CUNA Regulatory Comment Call


May 3, 2007

Fed Proposed Rules for Regulation B Electronic Disclosures

EXECUTIVE SUMMARY

Comments on the proposed rules will be due by June 29, 2007. Please submit your comments to CUNA by June 18, 2007. Please feel free to fax your responses to CUNA at 202-371-8240; e-mail them to Senior Vice President and Deputy General Counsel Mary Dunn at mdunn@cuna.com and to Senior Assistant General Counsel Jeffrey Bloch at jbloch@cuna.com; or mail them to Mary or Jeff in c/o CUNA’s Regulatory Advocacy Department, 601 Pennsylvania Avenue, NW, South Building, Suite 600, Washington, DC 20004-2601. You may also contact us if you would like a copy of the proposed rules or you may access the rules here.

BACKGROUND

The Equal Credit Opportunity Act (ECOA) makes it unlawful for creditors to discriminate in any aspect of a credit transaction on the basis of sex, race, color, religion, national origin, marital status, age, or because the applicant receives public assistance. Regulation B implements the ECOA, which contains official staff commentary that interprets the regulation and provides guidance in applying the regulation to specific transactions. The ECOA and Regulation B require that a number of disclosures be provided in writing.

In October 2000, the E-Sign Act became effective and allows electronic documents and signatures to have the same validity as paper documents and handwritten signatures. There are also special rules for the use of electronic disclosures in consumer transactions. Such disclosures may be provided in electronic form only if the consumer specifically consents after receiving certain information.

The E-Sign Act currently permits the use of electronic disclosures and does not require implementing rules, as long as the appropriate consent is obtained. This generally requires that the consumers be informed as to the hardware and software requirements for accessing the information. Consumers must also give the consent electronically and must “reasonably demonstrate” that they are able to obtain the information electronically.

In 2001, the Fed issued interim final rules regarding electronic disclosures. These were intended to ensure consistency with the E-Sign Act, which became effective on October 1, 2000. The E-Sign Act permits the use of electronic signatures and disclosures, as long as appropriate consent is received from the consumer.

The mandatory compliance date for the 2001 rules was to be October 1, 2001. However, as a result of concerns from credit unions and others, the Fed rescinded the compliance date, and the 2001 rules were never finalized. Since then, financial institutions have been able to provide electronic disclosures, as long as they complied with the E-Sign Act. These proposed rules will replace the 2001 interim final rules, although they do incorporate some of the provisions of those interim rules.

DESCRIPTION OF THE PROPOSED RULES AND CHANGES TO THE OFFICIAL STAFF COMMENTARY

General Disclosure Requirements

The general rule will be that creditors may provide these disclosures in electronic form, as long as the creditor with the consumer consent and the other applicable provisions of the E-Sign Act, which has been in effect since October 1, 2000. If these disclosures are provided in both paper and in electronic form, consent would not be required as the paper form could be used to satisfy the disclosure requirements.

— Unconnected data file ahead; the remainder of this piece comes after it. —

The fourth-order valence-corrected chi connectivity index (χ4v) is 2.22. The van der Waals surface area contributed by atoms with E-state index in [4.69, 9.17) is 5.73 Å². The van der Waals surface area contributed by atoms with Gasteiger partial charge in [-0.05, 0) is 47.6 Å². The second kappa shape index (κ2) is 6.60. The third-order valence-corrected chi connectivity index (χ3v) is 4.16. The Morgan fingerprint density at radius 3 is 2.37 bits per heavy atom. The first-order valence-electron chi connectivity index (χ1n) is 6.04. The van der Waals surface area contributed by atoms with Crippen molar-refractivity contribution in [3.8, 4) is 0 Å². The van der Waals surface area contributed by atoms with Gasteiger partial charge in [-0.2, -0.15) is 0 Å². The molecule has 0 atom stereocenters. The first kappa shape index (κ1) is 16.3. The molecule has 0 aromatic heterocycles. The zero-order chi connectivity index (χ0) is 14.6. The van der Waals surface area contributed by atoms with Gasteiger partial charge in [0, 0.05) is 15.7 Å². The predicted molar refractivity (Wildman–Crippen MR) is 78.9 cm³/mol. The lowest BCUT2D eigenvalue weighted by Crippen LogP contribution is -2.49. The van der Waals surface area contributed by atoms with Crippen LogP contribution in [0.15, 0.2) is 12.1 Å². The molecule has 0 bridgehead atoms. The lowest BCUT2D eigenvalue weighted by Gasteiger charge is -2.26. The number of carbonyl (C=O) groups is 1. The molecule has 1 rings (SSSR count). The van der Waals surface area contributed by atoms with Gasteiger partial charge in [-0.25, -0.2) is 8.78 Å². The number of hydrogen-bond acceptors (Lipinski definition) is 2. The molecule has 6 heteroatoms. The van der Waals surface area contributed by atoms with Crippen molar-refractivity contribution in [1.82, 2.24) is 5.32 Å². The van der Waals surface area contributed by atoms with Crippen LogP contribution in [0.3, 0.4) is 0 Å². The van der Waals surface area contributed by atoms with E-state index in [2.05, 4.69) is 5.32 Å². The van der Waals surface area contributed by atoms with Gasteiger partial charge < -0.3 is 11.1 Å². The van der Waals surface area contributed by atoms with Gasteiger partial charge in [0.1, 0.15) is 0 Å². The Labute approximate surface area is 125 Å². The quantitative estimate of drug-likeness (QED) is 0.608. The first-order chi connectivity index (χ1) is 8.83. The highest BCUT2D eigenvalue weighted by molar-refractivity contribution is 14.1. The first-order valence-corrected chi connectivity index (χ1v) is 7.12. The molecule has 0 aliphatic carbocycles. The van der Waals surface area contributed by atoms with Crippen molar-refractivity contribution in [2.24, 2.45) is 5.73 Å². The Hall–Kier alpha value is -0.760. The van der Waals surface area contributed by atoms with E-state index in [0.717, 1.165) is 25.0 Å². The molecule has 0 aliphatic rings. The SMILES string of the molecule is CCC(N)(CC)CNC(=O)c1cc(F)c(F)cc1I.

However, if an applicant accesses an application electronically, the following disclosures must be provided to consumers in electronic form without the need to comply with the consumer consent or other requirements under the E-Sign Act:

If a consumer receives an application in paper form, such as through the mail, a creditor may not comply with these disclosure requirements by providing these disclosures in electronic form without the consumer’s consent, such as including a reference in these materials to a website in which these disclosures would be available.

The 2001 interim rules indicated that when an application for credit is submitted through a third party to more than one creditor, each creditor may provide an adverse action notice through the third party. In these situations, the third party may provide the notice electronically in accordance with the interim rules. This has now been deleted as this is already permitted under the E-Sign Act.

Withdrawal of the 2001 Interim Final Rules Regarding Timing and Delivery Requirements

The proposed rules will delete the general provisions regarding electronic communications that were included in the 2001 interim final rules. This includes the following timing and delivery requirements that were included in the 2001 rules:

The other general provisions will also be deleted, but this should have no impact on creditors as these other provisions generally outline the requirements that are already included in the E- Sign Act.

QUESTIONS TO CONSIDER REGARDING THE FED’S PROPOSAL ON ELECTRONIC DISCLOSURES

Eric Richard • General Counsel • (202) 508-6742 • erichard@cuna.com
Mary Mitchell Dunn • SVP & Deputy General Counsel • (202) 508-6736 • mdunn@cuna.com
Jeffrey Bloch • Assistant General Counsel • (202) 508-6732 • jbloch@cuna.com
Lilly Thomas • Assistant General Counsel • (202) 508-6733 • lthomas@cuna.com
Catherine Orr • Senior Regulatory Counsel • (202) 508-6743 • corr@cuna.com